The first round Fed Cup match between the US and Germany is being played at the Tennis Club Ettenheim in Ettenheim, Germany. As the players filed off the clay court after the opening ceremonies, six women in beautiful satin gowns with large hoop skirts paraded past the net carrying large staffs that could have been mistaken for medieval jousting lances except for their forked ends. I am probably mistaken, if they were martial weapons, women wouldn’t be carrying them, but Ettenheim has been around since 800 so it’s easy for my imagination to see medieval jousting battles in this small town in the middle of the Black Forest.

I’m sure you didn’t realize that jousting is the state sport of Maryland. Don’t worry, it’s ring jousting not mortal combat. The winner is the one who can poke their lance through the smallest ring.

Get used to it. Davenport is on the down side, Venus is uncommitted, and Serena is missing in action. This is the face of women’s tennis for the foreseeable future.

Jamea Jackson’s job might be harder than that. She’s ranked number 75 in the world and her opponent in the first rubber was number 14 ranked Anna Lena Groenefeld.

The US Fed Cup team, coached by Zina Garrison, has one thirty-two year old, Jill Craybas, and three youngsters: Jackson is nineteen; Shenay Perry, ranked number 88, is twenty-one; and Vania King, number 91, is also nineteen. Get used to it. Davenport is on the down side, Venus is uncommitted, and Serena is missing in action. This is the face of women’s tennis for the foreseeable future.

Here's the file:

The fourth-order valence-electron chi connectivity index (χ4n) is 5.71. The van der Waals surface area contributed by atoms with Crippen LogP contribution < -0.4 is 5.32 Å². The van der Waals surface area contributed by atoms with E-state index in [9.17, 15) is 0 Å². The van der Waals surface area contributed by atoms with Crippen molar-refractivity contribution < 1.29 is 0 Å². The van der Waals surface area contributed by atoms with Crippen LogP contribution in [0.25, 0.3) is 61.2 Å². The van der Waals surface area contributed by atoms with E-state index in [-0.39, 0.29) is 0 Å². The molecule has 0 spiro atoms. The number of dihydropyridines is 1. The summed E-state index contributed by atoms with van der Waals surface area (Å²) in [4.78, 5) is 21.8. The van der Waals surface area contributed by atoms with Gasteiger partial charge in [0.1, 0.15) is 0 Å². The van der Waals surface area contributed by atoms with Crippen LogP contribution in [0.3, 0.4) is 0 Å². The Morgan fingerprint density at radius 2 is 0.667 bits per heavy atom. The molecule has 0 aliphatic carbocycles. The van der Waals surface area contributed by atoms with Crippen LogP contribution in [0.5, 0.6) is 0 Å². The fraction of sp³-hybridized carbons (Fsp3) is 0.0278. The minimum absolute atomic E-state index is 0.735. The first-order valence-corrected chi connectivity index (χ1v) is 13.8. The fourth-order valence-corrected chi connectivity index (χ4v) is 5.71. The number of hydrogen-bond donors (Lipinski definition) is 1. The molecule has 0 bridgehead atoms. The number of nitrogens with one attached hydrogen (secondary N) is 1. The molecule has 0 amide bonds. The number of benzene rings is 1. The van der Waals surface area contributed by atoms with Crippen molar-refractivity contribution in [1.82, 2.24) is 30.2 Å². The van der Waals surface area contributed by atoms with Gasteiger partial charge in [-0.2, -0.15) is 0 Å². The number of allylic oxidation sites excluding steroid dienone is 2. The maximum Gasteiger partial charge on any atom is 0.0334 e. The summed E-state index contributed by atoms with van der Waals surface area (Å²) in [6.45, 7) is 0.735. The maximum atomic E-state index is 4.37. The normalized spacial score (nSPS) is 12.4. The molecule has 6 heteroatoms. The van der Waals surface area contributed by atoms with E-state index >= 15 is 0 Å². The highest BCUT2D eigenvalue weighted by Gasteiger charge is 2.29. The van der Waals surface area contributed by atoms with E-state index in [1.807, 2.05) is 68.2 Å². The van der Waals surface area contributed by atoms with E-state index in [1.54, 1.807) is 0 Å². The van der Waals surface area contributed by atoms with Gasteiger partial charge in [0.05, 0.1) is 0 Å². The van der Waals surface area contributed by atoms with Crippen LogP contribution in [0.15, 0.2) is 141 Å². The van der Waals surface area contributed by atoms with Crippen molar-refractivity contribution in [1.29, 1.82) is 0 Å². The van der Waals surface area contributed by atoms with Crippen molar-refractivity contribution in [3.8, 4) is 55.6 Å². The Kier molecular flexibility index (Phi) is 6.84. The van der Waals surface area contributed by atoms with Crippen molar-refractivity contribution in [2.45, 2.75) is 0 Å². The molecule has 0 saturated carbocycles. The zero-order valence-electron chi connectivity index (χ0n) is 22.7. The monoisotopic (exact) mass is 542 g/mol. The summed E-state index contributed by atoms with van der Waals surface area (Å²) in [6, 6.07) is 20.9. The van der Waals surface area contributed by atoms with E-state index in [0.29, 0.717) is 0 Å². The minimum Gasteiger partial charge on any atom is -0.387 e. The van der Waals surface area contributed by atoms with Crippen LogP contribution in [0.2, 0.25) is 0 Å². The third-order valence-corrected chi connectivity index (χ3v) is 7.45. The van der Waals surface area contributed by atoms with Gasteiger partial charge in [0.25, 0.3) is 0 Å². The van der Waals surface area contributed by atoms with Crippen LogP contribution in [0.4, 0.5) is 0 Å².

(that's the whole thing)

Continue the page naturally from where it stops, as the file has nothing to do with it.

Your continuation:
There’s a lot to be said for having nothing to lose. This is Jackson’s first Fed Cup appearance and she’s not supposed to beat Groenefeld. Groenefeld is leading her country and the pressure seemed to affect her. She hit double faults and made poor shot choices. Jackson won the first set easily, 6-2.

Groenefeld made her way back into the match with fits and starts. At 3-3 in the second set, she broke Jackson. Serving for the second set at 5-3, she was all the way back. Her serve was working and she hit three balls behind Jackson for winners to take the second set 6-3. I expected her to take over now but it didn’t happen.

Jackson got a break point at 3-2 in the second set and Groenefeld over-hit the ball – she still seemed anxious – to give Jackson the game. No one wanted this match. In the next game, Jackson hit two ugly backhand overheads in a row – how can you hit a two-handed overhead on a high ball, I ask you? – and gave the break back.

I have to give Jackson credit, she’s in the bottom 25 the top 100, not the top 25, yet she was doing what she had to do: use her quickness to get the ball back and hit winners when the opportunity presented itself. She couldn’t afford mistakes, though. At 4-4, she hit a double fault then Groenefeld followed her return to the net to get a break point. Groenefeld’s next return was a beautiful inside out forehand that landed on the line and she was ready to serve for the match. Surely now she would take over.

Nope, four straight errors. This was a match where you could skip the first two sets, much of the third and watch the last few games without really missing a lot

Jackson got a match point when Groenefeld hit another double fault while serving at 5-6. After the fourth deuce of the game, Groenefeld hit an error to give Jackson her second match point. One more Groenefeld error and Jackson had the match, 6-2, 3-6, 7-5.

Craybas beat Julia Schruff, 4-6 , 6-2, 7-5, to put the US up 2-0. The US should be able to take one of the three matches tomorrow. The doubles follow the reverse singles in Fed Cup unlike Davis Cup where the doubles come in the middle day. The young US team has now gone from underdog to favorite. Hopefully they can handle the pressure better than Groenefeld did.

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